Sexual misconduct should not be weaponized as a mechanism to score points against political adversaries. To do so is insulting to the victims of an epidemic which we must address as a societal problem, not a partisan, political one. The strains of patriarchy and hyper-masculinity that have impacted our society don’t discriminate. As we’ve seen lately, necessary revelations have exposed abhorred behaviors at all points on the political spectrum.
In my recent journeys through the most political realms of the internet, I’ve noticed a particularly disturbing trend in how the self-described Left addresses such revelations, especially those that expose elected officials of the Democratic Party as no different than some of the Right’s sexual predators we love to demonize. The label of “deflection” has been used to describe a lot of activity lately: frequent defense of Trump manifests through shouts of “…but Hillary! But Obama!” in an attempt to remove the spotlight from clearly heinous acts. Yet, as much as the Left accuses Trump supporters of deflection, we are now observing a large contingent of Democratic loyalists using the same tactic to mitigate the political impact of harassment allegations against people like Sen. Franken and Rep. Conyers. These deflectors may not be denying the accusations outright, but they certainly trivialize their significance when they say, “Why doesn’t our ‘pussy-grabber-in-chief’ go first?” in response to calls for resignation. This is textbook deflection, shifting the focus of criticism onto political adversaries without pausing for a moment of concerted self-reflection. Of course, Trump’s long history of sexual misconduct, harassment and assault should never be ignored or forgotten, but if we are truly committed to fighting this plague we must be consistent in our outrage and not weigh certain crimes as forgivable just because of the perpetrator’s political affiliation.
Indeed, hypocrisy runs deep when sexual misconduct is politicized. Last weekend, Sen. Nancy Pelosi gave a brutally insulting answer while being interviewed by Chuck Todd about her take on the John Conyers allegations. When Todd asked Pelosi what her so called “zero tolerance” policy for sexual harassment entailed for Conyers, Pelosi stumbled around a defense of due process before saying firmly, “John Conyers is an icon in our country. He has done a great deal to protect women.”
When Todd then asked Pelosi whether she believed the victims’ accounts, she made her answer even worse: “I don’t know who they are. They haven’t really come forward.”
Pelosi may now be calling for Conyers’ resignation, but her initial reaction is still telling. Her attempts to mitigate the impact of such allegations, discrediting the victims and hailing Conyers’ “protection of women” are indicative of a fiercely partisan response to a nonpartisan issue. Harkening back to the accused’s historic good deeds is a classic ploy to discredit victims. Think of the Hollywood insiders who championed Weinstein as giving countless career-changing opportunities to women—according to them, this made him a true ally! Victims of sexual misconduct don’t care about the politics of their attacker, or their so-called “merit.” Those who stand in true solidarity with the victims shouldn’t either. Nancy Pelosi is not a real ally of the victims, and apparently not an ally of her own policies, either.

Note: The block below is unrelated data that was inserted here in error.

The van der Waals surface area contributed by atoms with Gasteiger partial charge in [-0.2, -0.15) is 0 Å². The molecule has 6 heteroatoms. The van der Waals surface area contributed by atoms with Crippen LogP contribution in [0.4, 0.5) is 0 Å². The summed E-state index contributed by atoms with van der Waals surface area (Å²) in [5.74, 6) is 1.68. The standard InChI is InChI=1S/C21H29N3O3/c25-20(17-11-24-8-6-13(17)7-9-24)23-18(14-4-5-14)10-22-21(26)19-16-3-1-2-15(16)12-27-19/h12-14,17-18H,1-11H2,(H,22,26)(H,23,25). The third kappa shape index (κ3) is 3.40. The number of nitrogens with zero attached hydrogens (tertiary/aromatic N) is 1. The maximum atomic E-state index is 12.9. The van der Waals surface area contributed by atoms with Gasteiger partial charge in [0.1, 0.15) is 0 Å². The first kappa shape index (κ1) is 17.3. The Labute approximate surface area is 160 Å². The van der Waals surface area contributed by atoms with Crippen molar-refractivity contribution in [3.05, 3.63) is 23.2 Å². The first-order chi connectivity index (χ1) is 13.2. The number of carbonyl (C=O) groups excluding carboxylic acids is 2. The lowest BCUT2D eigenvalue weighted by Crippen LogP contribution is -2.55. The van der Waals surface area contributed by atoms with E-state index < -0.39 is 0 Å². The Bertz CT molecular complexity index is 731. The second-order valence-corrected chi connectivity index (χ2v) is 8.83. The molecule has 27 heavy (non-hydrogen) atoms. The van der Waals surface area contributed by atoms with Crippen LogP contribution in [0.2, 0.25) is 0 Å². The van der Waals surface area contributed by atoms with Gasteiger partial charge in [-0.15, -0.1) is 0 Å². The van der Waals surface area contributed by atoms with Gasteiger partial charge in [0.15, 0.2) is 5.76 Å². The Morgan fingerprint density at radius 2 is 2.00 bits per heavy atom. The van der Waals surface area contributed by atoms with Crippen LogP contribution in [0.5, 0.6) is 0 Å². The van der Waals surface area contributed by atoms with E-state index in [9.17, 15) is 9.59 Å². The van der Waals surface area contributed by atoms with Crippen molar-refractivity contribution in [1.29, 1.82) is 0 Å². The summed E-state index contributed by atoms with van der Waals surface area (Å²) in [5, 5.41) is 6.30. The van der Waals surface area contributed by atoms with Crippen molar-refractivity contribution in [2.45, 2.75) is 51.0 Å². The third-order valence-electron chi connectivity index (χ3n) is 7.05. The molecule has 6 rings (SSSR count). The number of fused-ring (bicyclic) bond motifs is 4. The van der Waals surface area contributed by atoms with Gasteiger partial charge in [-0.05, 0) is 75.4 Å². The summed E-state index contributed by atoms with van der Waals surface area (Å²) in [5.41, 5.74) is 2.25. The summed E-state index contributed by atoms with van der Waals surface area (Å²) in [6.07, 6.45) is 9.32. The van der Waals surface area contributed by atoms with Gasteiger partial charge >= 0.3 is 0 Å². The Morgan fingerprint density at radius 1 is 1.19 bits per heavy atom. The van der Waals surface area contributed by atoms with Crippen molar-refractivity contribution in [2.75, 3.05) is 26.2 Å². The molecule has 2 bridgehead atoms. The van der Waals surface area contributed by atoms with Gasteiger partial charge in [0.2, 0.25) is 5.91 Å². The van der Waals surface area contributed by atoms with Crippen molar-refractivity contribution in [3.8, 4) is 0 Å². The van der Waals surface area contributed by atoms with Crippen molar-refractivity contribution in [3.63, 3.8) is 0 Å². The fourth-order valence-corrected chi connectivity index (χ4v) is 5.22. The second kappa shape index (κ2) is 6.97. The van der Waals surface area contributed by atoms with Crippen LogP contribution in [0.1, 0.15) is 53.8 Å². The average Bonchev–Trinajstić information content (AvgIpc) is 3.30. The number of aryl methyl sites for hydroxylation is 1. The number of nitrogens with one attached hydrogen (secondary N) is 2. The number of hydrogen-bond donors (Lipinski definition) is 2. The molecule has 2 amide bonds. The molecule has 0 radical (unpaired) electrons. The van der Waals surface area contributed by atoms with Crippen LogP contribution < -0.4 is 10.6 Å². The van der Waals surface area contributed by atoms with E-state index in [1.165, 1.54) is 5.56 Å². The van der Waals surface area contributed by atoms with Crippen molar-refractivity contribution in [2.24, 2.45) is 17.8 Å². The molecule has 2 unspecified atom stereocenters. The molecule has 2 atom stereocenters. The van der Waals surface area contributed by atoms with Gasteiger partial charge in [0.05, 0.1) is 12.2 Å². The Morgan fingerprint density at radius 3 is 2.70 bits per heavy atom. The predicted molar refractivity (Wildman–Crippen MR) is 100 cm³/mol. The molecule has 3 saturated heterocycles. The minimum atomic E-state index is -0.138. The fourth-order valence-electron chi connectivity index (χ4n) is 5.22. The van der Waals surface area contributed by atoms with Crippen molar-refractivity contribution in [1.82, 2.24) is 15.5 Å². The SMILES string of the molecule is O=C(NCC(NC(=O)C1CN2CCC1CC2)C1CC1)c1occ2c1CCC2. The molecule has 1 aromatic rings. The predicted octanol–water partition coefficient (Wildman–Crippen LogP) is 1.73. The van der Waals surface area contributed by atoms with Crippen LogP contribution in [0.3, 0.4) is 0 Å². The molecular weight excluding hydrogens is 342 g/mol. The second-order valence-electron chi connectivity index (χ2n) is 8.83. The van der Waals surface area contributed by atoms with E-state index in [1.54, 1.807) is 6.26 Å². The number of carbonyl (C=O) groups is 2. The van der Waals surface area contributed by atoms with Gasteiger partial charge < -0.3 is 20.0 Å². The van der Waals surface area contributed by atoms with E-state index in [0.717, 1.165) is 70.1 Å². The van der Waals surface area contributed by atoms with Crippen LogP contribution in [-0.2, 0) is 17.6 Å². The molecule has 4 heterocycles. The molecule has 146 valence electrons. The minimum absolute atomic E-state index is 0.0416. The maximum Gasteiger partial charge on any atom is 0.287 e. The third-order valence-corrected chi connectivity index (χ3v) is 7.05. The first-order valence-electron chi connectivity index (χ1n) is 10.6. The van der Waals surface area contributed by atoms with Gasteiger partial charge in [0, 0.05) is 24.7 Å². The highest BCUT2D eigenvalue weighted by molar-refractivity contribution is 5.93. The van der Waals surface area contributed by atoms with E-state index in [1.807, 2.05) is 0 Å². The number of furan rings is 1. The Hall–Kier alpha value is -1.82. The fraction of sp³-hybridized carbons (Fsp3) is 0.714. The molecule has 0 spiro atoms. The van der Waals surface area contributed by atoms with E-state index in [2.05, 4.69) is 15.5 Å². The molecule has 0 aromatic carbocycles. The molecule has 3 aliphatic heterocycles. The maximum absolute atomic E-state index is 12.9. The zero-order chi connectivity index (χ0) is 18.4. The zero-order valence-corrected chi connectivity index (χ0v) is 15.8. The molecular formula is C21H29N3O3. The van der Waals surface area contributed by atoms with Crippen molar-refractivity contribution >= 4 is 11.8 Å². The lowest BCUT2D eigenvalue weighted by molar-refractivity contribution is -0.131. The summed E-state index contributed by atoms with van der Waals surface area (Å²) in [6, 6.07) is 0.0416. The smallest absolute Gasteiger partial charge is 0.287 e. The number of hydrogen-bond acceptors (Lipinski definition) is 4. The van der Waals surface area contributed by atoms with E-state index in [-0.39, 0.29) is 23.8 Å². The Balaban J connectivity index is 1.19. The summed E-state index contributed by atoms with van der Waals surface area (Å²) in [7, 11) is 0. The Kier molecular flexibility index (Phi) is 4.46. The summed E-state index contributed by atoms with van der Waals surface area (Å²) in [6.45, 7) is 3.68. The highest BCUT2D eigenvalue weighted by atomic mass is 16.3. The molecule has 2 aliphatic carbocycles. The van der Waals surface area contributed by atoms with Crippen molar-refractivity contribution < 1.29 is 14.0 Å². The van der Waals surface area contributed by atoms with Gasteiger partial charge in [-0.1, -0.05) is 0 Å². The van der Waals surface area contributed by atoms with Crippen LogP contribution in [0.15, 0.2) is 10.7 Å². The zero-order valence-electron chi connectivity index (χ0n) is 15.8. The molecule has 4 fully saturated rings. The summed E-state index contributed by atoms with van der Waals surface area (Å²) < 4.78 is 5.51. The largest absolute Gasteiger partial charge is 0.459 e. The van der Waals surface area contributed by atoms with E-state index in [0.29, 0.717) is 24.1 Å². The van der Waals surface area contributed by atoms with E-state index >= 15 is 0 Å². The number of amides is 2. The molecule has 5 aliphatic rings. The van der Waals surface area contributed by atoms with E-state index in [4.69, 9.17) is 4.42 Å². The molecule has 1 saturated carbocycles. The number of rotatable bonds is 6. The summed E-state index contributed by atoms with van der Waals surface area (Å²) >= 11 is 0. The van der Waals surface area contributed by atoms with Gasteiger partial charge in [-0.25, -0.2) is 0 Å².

Things also got dicey when, last month, Sen. Kirsten Gillibrand said that she thinks Bill Clinton should have resigned from the presidency after the Monica Lewinsky scandal. This unexpected development from a long-time Clinton ally received a pretty serious backlash from some parts of her own base—fiercely loyal Democratic voters and Clinton supporters who accused Gillibrand of irresponsibly bringing up past events when the present problem of Trump should be receiving all of her focus.
Worse, those same supporters lambasted Gillibrand for being ungrateful to a political figure (Bill Clinton) who, alongside Hillary, has bolstered Gillibrand’s political career and backed her unequivocally throughout her tenure.
This is one of the most dangerous reactions from the “left” I’ve seen yet. Berating a woman for being ungrateful to the man who helped her career because she spoke out about his sexual misconduct sets up a precedent that is toxic and unbelievably hypocritical for Democrats to expound. Again, it looks eerily similar to defenses mounted by Weinstein allies. Furthermore, it echoes a sentiment from the election cycle I think is equally dangerous—the idea that the Clintons should be isolated from criticism because any amount of it bolsters Republican narratives and propagates internal division. Bullshit—we must always be vigilant of misconduct, and I applaud Gillibrand for her divergence.
Victims of sexual harassment simply deserve better than politicized reactions. They deserve consistent outrage, validity and nonpartisan solidarity. Let’s give it to them.